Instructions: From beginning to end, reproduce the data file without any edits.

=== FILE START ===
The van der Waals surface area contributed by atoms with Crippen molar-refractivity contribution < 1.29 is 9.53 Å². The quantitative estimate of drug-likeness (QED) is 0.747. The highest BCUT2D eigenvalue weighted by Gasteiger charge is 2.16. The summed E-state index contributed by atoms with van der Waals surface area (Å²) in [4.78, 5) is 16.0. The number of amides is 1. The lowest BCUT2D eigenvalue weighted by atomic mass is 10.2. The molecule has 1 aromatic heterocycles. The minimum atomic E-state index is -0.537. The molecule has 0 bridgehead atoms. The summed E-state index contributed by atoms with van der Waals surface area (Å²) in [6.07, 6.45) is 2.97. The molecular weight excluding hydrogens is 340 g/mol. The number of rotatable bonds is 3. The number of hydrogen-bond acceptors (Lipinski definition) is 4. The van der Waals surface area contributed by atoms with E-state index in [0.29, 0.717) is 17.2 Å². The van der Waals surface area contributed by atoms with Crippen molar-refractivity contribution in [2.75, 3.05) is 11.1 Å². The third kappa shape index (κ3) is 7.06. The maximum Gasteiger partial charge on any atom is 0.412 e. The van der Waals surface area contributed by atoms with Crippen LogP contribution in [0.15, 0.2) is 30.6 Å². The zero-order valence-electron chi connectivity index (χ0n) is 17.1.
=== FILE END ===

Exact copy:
The van der Waals surface area contributed by atoms with Crippen molar-refractivity contribution < 1.29 is 9.53 Å². The quantitative estimate of drug-likeness (QED) is 0.747. The highest BCUT2D eigenvalue weighted by Gasteiger charge is 2.16. The summed E-state index contributed by atoms with van der Waals surface area (Å²) in [4.78, 5) is 16.0. The number of amides is 1. The lowest BCUT2D eigenvalue weighted by atomic mass is 10.2. The molecule has 1 aromatic heterocycles. The minimum atomic E-state index is -0.537. The molecule has 0 bridgehead atoms. The summed E-state index contributed by atoms with van der Waals surface area (Å²) in [6.07, 6.45) is 2.97. The molecular weight excluding hydrogens is 340 g/mol. The number of rotatable bonds is 3. The number of hydrogen-bond acceptors (Lipinski definition) is 4. The van der Waals surface area contributed by atoms with E-state index in [0.29, 0.717) is 17.2 Å². The van der Waals surface area contributed by atoms with Crippen molar-refractivity contribution in [2.75, 3.05) is 11.1 Å². The third kappa shape index (κ3) is 7.06. The maximum Gasteiger partial charge on any atom is 0.412 e. The van der Waals surface area contributed by atoms with Crippen LogP contribution in [0.15, 0.2) is 30.6 Å². The zero-order valence-electron chi connectivity index (χ0n) is 17.1.